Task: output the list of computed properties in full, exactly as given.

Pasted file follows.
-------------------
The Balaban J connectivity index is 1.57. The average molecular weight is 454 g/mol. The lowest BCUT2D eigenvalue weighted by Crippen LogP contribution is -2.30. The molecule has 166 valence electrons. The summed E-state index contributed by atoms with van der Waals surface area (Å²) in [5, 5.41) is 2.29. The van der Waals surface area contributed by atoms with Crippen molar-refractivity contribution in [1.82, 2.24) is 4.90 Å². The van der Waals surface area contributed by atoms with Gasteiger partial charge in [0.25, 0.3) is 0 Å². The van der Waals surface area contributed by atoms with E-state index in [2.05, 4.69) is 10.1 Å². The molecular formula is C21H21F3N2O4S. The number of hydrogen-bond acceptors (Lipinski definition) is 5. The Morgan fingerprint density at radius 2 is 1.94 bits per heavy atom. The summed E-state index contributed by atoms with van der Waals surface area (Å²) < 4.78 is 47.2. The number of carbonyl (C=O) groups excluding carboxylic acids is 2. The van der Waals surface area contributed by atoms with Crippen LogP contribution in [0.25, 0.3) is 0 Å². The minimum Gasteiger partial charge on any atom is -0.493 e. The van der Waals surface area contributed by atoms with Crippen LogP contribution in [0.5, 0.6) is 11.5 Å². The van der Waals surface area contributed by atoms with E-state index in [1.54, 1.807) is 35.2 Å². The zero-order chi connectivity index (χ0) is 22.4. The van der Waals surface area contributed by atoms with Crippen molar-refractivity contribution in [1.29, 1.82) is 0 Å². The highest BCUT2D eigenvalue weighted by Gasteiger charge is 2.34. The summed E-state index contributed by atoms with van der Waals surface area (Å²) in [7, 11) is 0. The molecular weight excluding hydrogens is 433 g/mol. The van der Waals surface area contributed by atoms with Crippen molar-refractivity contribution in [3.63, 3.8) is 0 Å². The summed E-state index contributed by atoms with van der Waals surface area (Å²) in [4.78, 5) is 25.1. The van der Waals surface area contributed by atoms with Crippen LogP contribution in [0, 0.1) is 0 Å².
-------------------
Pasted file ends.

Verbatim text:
The Balaban J connectivity index is 1.57. The average molecular weight is 454 g/mol. The lowest BCUT2D eigenvalue weighted by Crippen LogP contribution is -2.30. The molecule has 166 valence electrons. The summed E-state index contributed by atoms with van der Waals surface area (Å²) in [5, 5.41) is 2.29. The van der Waals surface area contributed by atoms with Crippen molar-refractivity contribution in [1.82, 2.24) is 4.90 Å². The van der Waals surface area contributed by atoms with Gasteiger partial charge in [0.25, 0.3) is 0 Å². The van der Waals surface area contributed by atoms with E-state index in [2.05, 4.69) is 10.1 Å². The molecular formula is C21H21F3N2O4S. The number of hydrogen-bond acceptors (Lipinski definition) is 5. The Morgan fingerprint density at radius 2 is 1.94 bits per heavy atom. The summed E-state index contributed by atoms with van der Waals surface area (Å²) < 4.78 is 47.2. The number of carbonyl (C=O) groups excluding carboxylic acids is 2. The van der Waals surface area contributed by atoms with Crippen LogP contribution in [0.25, 0.3) is 0 Å². The minimum Gasteiger partial charge on any atom is -0.493 e. The van der Waals surface area contributed by atoms with Crippen LogP contribution in [0.5, 0.6) is 11.5 Å². The van der Waals surface area contributed by atoms with E-state index in [1.54, 1.807) is 35.2 Å². The zero-order chi connectivity index (χ0) is 22.4. The van der Waals surface area contributed by atoms with Crippen molar-refractivity contribution in [1.29, 1.82) is 0 Å². The highest BCUT2D eigenvalue weighted by Gasteiger charge is 2.34. The summed E-state index contributed by atoms with van der Waals surface area (Å²) in [7, 11) is 0. The molecular weight excluding hydrogens is 433 g/mol. The van der Waals surface area contributed by atoms with Crippen molar-refractivity contribution in [3.63, 3.8) is 0 Å². The summed E-state index contributed by atoms with van der Waals surface area (Å²) in [4.78, 5) is 25.1. The van der Waals surface area contributed by atoms with Crippen LogP contribution in [0, 0.1) is 0 Å².